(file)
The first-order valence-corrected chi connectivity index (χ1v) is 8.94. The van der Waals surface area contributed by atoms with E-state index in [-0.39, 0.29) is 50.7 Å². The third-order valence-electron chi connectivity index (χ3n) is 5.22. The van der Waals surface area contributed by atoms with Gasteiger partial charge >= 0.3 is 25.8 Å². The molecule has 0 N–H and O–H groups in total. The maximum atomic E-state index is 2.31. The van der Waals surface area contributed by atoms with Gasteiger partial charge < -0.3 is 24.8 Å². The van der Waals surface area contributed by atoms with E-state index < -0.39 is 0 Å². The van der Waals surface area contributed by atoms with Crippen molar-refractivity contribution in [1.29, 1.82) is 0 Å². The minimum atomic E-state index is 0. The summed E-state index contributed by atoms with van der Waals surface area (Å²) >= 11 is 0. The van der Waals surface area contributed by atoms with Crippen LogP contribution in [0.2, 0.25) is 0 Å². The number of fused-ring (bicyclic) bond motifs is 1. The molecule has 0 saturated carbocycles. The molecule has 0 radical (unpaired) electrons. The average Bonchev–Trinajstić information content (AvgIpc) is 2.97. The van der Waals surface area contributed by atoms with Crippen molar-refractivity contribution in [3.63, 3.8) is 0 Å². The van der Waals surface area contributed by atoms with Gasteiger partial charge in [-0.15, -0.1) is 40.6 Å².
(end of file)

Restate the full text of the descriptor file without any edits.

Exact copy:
The first-order valence-corrected chi connectivity index (χ1v) is 8.94. The van der Waals surface area contributed by atoms with E-state index in [-0.39, 0.29) is 50.7 Å². The third-order valence-electron chi connectivity index (χ3n) is 5.22. The van der Waals surface area contributed by atoms with Gasteiger partial charge >= 0.3 is 25.8 Å². The molecule has 0 N–H and O–H groups in total. The maximum atomic E-state index is 2.31. The van der Waals surface area contributed by atoms with Gasteiger partial charge < -0.3 is 24.8 Å². The van der Waals surface area contributed by atoms with E-state index < -0.39 is 0 Å². The van der Waals surface area contributed by atoms with Crippen molar-refractivity contribution in [1.29, 1.82) is 0 Å². The minimum atomic E-state index is 0. The summed E-state index contributed by atoms with van der Waals surface area (Å²) >= 11 is 0. The van der Waals surface area contributed by atoms with Crippen LogP contribution in [0.2, 0.25) is 0 Å². The number of fused-ring (bicyclic) bond motifs is 1. The molecule has 0 saturated carbocycles. The molecule has 0 radical (unpaired) electrons. The average Bonchev–Trinajstić information content (AvgIpc) is 2.97. The van der Waals surface area contributed by atoms with Crippen molar-refractivity contribution in [3.63, 3.8) is 0 Å². The van der Waals surface area contributed by atoms with Gasteiger partial charge in [-0.15, -0.1) is 40.6 Å².